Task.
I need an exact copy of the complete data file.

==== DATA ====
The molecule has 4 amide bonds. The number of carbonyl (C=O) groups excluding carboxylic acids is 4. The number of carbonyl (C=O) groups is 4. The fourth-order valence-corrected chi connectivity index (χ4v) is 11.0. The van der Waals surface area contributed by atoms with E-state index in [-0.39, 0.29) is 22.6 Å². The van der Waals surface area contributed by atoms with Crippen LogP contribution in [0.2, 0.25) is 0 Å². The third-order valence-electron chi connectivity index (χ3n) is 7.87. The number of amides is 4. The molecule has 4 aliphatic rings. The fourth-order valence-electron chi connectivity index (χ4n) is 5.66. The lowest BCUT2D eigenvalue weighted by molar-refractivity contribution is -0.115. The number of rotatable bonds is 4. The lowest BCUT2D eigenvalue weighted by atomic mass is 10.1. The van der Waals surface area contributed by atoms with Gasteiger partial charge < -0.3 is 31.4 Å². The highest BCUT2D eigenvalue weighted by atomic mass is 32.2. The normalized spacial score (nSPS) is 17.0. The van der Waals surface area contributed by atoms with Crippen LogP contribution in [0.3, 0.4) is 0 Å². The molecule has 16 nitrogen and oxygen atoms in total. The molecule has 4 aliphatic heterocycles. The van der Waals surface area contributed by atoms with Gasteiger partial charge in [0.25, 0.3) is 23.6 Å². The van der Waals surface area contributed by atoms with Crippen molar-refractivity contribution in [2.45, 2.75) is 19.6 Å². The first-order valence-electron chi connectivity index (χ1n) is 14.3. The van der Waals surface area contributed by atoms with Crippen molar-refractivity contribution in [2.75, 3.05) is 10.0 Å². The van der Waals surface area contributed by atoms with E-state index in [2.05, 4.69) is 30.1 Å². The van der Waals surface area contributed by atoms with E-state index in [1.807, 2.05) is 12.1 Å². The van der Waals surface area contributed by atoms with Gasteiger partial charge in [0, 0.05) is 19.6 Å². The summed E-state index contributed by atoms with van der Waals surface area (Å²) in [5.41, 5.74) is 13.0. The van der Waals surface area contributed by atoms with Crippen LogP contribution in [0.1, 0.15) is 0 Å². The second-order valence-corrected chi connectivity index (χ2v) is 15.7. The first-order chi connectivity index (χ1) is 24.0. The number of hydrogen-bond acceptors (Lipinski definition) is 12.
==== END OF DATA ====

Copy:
The molecule has 4 amide bonds. The number of carbonyl (C=O) groups excluding carboxylic acids is 4. The number of carbonyl (C=O) groups is 4. The fourth-order valence-corrected chi connectivity index (χ4v) is 11.0. The van der Waals surface area contributed by atoms with E-state index in [-0.39, 0.29) is 22.6 Å². The van der Waals surface area contributed by atoms with Crippen LogP contribution in [0.2, 0.25) is 0 Å². The third-order valence-electron chi connectivity index (χ3n) is 7.87. The number of amides is 4. The molecule has 4 aliphatic rings. The fourth-order valence-electron chi connectivity index (χ4n) is 5.66. The lowest BCUT2D eigenvalue weighted by molar-refractivity contribution is -0.115. The number of rotatable bonds is 4. The lowest BCUT2D eigenvalue weighted by atomic mass is 10.1. The van der Waals surface area contributed by atoms with Gasteiger partial charge < -0.3 is 31.4 Å². The highest BCUT2D eigenvalue weighted by atomic mass is 32.2. The normalized spacial score (nSPS) is 17.0. The van der Waals surface area contributed by atoms with Crippen LogP contribution in [0.3, 0.4) is 0 Å². The molecule has 16 nitrogen and oxygen atoms in total. The molecule has 4 aliphatic heterocycles. The van der Waals surface area contributed by atoms with Gasteiger partial charge in [0.25, 0.3) is 23.6 Å². The van der Waals surface area contributed by atoms with Crippen molar-refractivity contribution in [2.45, 2.75) is 19.6 Å². The first-order valence-electron chi connectivity index (χ1n) is 14.3. The van der Waals surface area contributed by atoms with Crippen molar-refractivity contribution in [2.75, 3.05) is 10.0 Å². The van der Waals surface area contributed by atoms with E-state index in [2.05, 4.69) is 30.1 Å². The van der Waals surface area contributed by atoms with E-state index in [1.807, 2.05) is 12.1 Å². The van der Waals surface area contributed by atoms with Gasteiger partial charge in [0, 0.05) is 19.6 Å². The summed E-state index contributed by atoms with van der Waals surface area (Å²) in [5.41, 5.74) is 13.0. The van der Waals surface area contributed by atoms with Crippen LogP contribution in [0.1, 0.15) is 0 Å². The second-order valence-corrected chi connectivity index (χ2v) is 15.7. The first-order chi connectivity index (χ1) is 24.0. The number of hydrogen-bond acceptors (Lipinski definition) is 12.